Shana E. Rochester is a research scientist at Child Trends. Her work aims to understand the ways in which early childhood settings and schools can support the academic and social development of young children from historically underrepresented communities.
Can you tell us about your primary research interest(s)?
My primary research interest is the study of how adults in early childhood settings and schools can support children’s learning by incorporating aspects of the learners’ cultural knowledge and out-of-school experiences in their interactions. My work examines how strength-based approaches to classroom instruction, family-based interventions, and assessment design can create affirming learning environments.
What sparked your interest in using strength-based approaches to support children’s learning?
My educational experiences as a child often nurtured my academic curiosity while also affirming my identity as a young Black girl. For example, I attended summer enrichment programs that contextualized academic concepts within real-world experiences and reinforced my learning with field trips to places like the Reginald F. Lewis Museum of Maryland African American History and Culture in Baltimore. As an undergraduate at Spelman College, I became energized by my service-learning child development course and applied the course material to my experience volunteering at a child care center, honing in on how to tailor instruction to meet children’s needs. As I worked on research projects that employed strengths-based approaches as a graduate student and an early career professional, I became committed to understanding how these approaches can contribute to positive developmental outcomes for young learners.
What books or journal articles have most influenced you?
Two books have guided my work as an early childhood researcher: The Dreamkeepers: Successful Teachers of African American Children by Gloria Ladson-Billings and The Craft of Research by Wayne C. Booth, Gregory G. Colomb, and Joseph M. Williams. For me, it has always been important to read books that deepen my content knowledge alongside those that provide tips to cultivate good research practice, such as technical writing.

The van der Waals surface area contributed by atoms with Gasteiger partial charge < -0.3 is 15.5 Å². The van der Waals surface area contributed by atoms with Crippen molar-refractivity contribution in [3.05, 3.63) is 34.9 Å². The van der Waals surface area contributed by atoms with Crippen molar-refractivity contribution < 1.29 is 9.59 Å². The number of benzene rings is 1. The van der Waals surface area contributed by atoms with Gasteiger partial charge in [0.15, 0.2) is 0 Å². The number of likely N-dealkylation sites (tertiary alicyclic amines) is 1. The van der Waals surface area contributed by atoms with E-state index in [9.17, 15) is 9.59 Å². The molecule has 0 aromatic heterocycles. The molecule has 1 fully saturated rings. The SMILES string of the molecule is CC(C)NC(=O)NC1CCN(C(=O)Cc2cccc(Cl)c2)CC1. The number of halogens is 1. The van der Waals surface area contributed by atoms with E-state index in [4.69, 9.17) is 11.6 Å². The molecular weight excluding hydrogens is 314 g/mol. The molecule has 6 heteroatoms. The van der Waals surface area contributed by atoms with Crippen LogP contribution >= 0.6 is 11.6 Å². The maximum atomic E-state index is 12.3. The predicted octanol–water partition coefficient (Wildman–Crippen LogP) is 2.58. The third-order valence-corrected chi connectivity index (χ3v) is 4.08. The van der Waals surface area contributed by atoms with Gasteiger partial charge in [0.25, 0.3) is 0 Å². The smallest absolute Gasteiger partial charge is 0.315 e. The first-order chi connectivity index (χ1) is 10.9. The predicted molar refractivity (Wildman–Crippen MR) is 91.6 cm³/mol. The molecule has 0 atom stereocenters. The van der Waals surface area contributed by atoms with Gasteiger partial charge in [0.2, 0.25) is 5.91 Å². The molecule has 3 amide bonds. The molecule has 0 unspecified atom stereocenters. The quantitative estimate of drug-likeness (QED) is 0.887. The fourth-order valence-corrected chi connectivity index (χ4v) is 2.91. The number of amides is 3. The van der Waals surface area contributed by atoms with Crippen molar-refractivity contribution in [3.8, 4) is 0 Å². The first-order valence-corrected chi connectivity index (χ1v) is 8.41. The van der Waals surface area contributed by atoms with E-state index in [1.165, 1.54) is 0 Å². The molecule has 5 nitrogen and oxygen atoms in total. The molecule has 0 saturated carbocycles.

I’ve also spent a great deal of time reading children’s books for work and pleasure. After the Fall: How Humpty Dumpty Got Back Up Again by Dan Santat and African American Heroes by KD Novelties are among my favorites. The former is a beautifully written and illustrated story about facing your fears. The latter is a personalized book I received as a child that placed my name in the narrative and showed leaders like George Washington Carver, Mary McLeod Bethune, and Thurgood Marshall speaking directly to me about their lives and contributions to American history.
What are your hobbies or interests outside of research?
I love to decompress by working on complex diamond painting or paint-by-number projects. There is something about the balance of choice (i.e., complete the colors in the order of your choosing) and structure (i.e., preselected colors paired with certain parts of the canvas) that these activities provide that keeps me motivated to bring the image to life.
To wrap up, can you tell us a fun or interesting fact about yourself or your family?
I come from several generations of educators on both sides of my family. In fact, in 1894, my maternal great-great-great uncle, James R. Ruffin, founded the only secondary-level school that African Americans could attend within a five-county area in Virginia, named the Ruffin Academy. While I am an educational psychologist by training, I am honored to be part of a longstanding tradition of nurturing the minds of the next generation.
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